SAM LLOYD - How a Lockdown Visitor Spawned THE PEOPLE WATCHER

Written by Sam Lloyd

The strangest part of lockdown, for me, was when I started receiving visits from someone who didn’t exist. 

Now, I realise that sounds pretty odd. (Then again, lots of things about lockdown were pretty odd.) At the time, I was deep inside the writing of my ocean-based thriller, The Rising Tide. Work was progressing slower than I’d have liked, mainly because on weekdays my role had switched from author to home-schooling teacher / enforcer / shouter-in-chief. Only at night could I really concentrate on the book. Which is when the visits began.


I should explain that I do most of my writing in our living room, opposite French windows that open onto a tiny garden plot. Here, we’re only fifteen minutes by train from London, so space is tight. Still, that small square of lawn, overlooked by trees (and lots more loft conversions) can feel like the great outdoors if you close one eye, squint a little and tilt your head just so. 


At night, it seems a wilder place. During lockdown, even more so. There was less traffic noise, fewer sirens, fewer people


And that’s when she started appearing. 


I’ll reiterate: I know this all sounds pretty odd. (Although, given you’re reading this piece on this particular website, you’ll likely understand more than most.) 


My visitor didn’t exist, and yet she seemed as real as someone I might meet in real life. At the time, I had no idea why she’d chosen to descend upon me. In truth, I still don’t. I knew nothing about her except what I could see: a young woman with home-cut hair, different coloured eyes – one brown, one blue – and a furtive but hopeful look.


It’s times like these when my skin furs up. I know something interesting is happening – that sense of a possible story approaching, if only I can grasp its coattails. Thomas Harris once said that authors don’t make up stories, they simply uncover them, a process not of creation but discovery. I agree with him entirely; and I’ve learned, over the years, not to strain too hard when such moments occur. It’s better to feign indifference and pretend, for a while, to look the other way.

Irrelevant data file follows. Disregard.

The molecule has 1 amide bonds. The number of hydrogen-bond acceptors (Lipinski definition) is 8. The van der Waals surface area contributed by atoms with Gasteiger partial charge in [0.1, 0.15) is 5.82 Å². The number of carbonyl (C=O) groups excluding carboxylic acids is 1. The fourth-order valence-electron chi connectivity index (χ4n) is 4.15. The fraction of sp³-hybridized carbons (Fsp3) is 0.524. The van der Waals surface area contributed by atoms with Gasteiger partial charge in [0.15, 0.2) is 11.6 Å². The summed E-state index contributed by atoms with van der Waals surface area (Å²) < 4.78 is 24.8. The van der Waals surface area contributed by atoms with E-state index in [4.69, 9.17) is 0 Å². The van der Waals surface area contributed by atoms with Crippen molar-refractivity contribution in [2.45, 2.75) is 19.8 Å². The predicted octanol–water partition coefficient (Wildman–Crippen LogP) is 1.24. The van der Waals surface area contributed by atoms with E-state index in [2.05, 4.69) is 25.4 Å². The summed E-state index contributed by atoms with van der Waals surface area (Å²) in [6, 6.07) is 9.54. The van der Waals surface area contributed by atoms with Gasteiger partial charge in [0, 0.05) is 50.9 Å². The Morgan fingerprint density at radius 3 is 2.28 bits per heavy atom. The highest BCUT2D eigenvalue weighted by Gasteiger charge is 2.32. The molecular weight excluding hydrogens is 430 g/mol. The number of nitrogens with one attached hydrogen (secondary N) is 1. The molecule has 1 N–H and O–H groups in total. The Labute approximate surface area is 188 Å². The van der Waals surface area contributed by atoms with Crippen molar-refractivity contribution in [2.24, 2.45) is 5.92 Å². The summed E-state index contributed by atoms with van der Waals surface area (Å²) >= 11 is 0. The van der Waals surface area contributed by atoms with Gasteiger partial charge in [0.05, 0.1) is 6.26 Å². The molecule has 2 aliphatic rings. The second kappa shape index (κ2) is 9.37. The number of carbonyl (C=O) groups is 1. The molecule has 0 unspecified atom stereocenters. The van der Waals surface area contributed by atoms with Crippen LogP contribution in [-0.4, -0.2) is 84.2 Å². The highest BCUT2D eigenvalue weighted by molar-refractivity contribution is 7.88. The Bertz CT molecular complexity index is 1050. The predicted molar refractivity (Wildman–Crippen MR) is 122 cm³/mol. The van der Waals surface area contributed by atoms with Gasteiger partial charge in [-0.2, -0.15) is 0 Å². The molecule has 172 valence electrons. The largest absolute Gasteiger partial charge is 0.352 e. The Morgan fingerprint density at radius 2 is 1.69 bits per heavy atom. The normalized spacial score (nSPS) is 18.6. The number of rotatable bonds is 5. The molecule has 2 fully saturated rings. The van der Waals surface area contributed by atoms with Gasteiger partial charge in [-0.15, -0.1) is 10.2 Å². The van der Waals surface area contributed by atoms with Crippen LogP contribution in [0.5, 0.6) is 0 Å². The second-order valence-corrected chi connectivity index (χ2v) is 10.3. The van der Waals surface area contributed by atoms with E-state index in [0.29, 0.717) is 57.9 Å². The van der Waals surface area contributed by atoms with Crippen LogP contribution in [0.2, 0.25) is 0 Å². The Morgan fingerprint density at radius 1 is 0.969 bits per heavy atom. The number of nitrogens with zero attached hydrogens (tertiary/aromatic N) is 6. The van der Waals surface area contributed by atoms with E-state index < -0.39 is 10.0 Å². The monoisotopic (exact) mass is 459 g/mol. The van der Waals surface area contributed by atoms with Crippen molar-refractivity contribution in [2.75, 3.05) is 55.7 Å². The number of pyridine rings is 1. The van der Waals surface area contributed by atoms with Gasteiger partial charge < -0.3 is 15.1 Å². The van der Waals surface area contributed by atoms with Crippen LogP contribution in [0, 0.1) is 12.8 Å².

At first, my visitor kept to the shadows. But gradually she grew bolder – and closer. She arrived, each night, on a cherry-red electric tricycle, with binoculars slung around her neck, and I wondered at the relevance of those items, and how they formed part of her story. I noticed that she always wore dungaree shorts and oxblood Doc Martens, and listened to music on a vintage Sony Walkman. Her name, I deduced, was Mercy Lake. And I began to realise that she wouldn’t leave me alone until I uncovered the rest of her tale.


At the time, of course, I had other priorities. So I did my best to ignore her and concentrated on the book I was writing. Months later, I returned my attention to Mercy Lake – and found I knew her far better than before. 


Heterochromia, the condition that results in different eye colour, can occur naturally due to genetics. But physical trauma also triggers it, almost always via a blow to the head. I knew that an episode of extreme violence had caused Mercy’s heterochromia. I knew, also, that it had led to balance issues – hence her electric trike – and an abiding fear of daylight. Mercy only ever dared to venture out at night. As a result, she led an utterly solitary life. 


Despite all her challenges, she refused to remain a victim. To give her life meaning, she watched the fellow residents of her town. And when she saw someone struggling she’d intervene: small gifts, anonymously left, good deeds. It helped her feel closer to a world from which she was estranged. 


However well I knew Mercy, I wouldn’t have a story until something upset her fragile status quo. Fortunately, at that moment another character came knocking – someone to challenge and overturn everything she had built. 


Louis Carter is Mercy Lake’s antithesis in every possible way. He’s fearless, extrovert, cunning – and Mercy is utterly captivated by him. Although she’ll flee their first meeting, gradually she’ll let him into her world. And when Louis joins her nightly adventures around town, he’ll show her a different way to improve the lives of those she tries to help: punishment for their tormentors; acts of violence that steadily increase in severity. 


Mercy will be shocked, not least because – unlike her own – Louis’s interventions work. Small acts of kindness, she’ll realise, are far less effective than fear. It’s a sobering discovery but an important one. Where it would lead the couple, I’d only discover in the writing. A year or so later, I found out. 

Author Photo © Sarah Blackie Photography



Bantam Press, Hbk £14.99 

8th June 2023

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